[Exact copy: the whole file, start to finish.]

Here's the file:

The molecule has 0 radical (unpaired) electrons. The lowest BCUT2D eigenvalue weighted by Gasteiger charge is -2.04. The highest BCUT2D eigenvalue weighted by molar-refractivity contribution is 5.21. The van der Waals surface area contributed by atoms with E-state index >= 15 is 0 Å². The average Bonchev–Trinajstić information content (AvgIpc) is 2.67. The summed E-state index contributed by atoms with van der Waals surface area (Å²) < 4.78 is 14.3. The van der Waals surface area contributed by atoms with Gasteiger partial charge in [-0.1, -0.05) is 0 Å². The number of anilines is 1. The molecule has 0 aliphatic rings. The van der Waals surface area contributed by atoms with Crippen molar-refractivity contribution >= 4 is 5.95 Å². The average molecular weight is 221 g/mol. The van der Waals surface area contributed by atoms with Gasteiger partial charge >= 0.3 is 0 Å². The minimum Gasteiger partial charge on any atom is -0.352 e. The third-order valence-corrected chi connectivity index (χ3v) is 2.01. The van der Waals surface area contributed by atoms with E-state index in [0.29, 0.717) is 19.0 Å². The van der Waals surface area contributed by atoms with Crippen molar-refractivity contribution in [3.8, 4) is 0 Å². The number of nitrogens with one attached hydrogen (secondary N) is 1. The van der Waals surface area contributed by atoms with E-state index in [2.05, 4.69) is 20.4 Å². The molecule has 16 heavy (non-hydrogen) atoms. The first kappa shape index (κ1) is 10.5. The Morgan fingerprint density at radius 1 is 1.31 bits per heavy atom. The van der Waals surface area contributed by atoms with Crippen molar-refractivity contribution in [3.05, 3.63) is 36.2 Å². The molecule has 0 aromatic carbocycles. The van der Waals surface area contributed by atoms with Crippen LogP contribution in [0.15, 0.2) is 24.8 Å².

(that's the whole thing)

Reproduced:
The molecule has 0 radical (unpaired) electrons. The lowest BCUT2D eigenvalue weighted by Gasteiger charge is -2.04. The highest BCUT2D eigenvalue weighted by molar-refractivity contribution is 5.21. The van der Waals surface area contributed by atoms with E-state index >= 15 is 0 Å². The average Bonchev–Trinajstić information content (AvgIpc) is 2.67. The summed E-state index contributed by atoms with van der Waals surface area (Å²) < 4.78 is 14.3. The van der Waals surface area contributed by atoms with Gasteiger partial charge in [-0.1, -0.05) is 0 Å². The number of anilines is 1. The molecule has 0 aliphatic rings. The van der Waals surface area contributed by atoms with Crippen molar-refractivity contribution >= 4 is 5.95 Å². The average molecular weight is 221 g/mol. The van der Waals surface area contributed by atoms with Gasteiger partial charge >= 0.3 is 0 Å². The minimum Gasteiger partial charge on any atom is -0.352 e. The third-order valence-corrected chi connectivity index (χ3v) is 2.01. The van der Waals surface area contributed by atoms with E-state index in [0.29, 0.717) is 19.0 Å². The van der Waals surface area contributed by atoms with Crippen molar-refractivity contribution in [3.8, 4) is 0 Å². The number of nitrogens with one attached hydrogen (secondary N) is 1. The van der Waals surface area contributed by atoms with E-state index in [2.05, 4.69) is 20.4 Å². The molecule has 16 heavy (non-hydrogen) atoms. The first kappa shape index (κ1) is 10.5. The Morgan fingerprint density at radius 1 is 1.31 bits per heavy atom. The van der Waals surface area contributed by atoms with Crippen molar-refractivity contribution in [3.05, 3.63) is 36.2 Å². The molecule has 0 aromatic carbocycles. The van der Waals surface area contributed by atoms with Crippen LogP contribution in [0.15, 0.2) is 24.8 Å².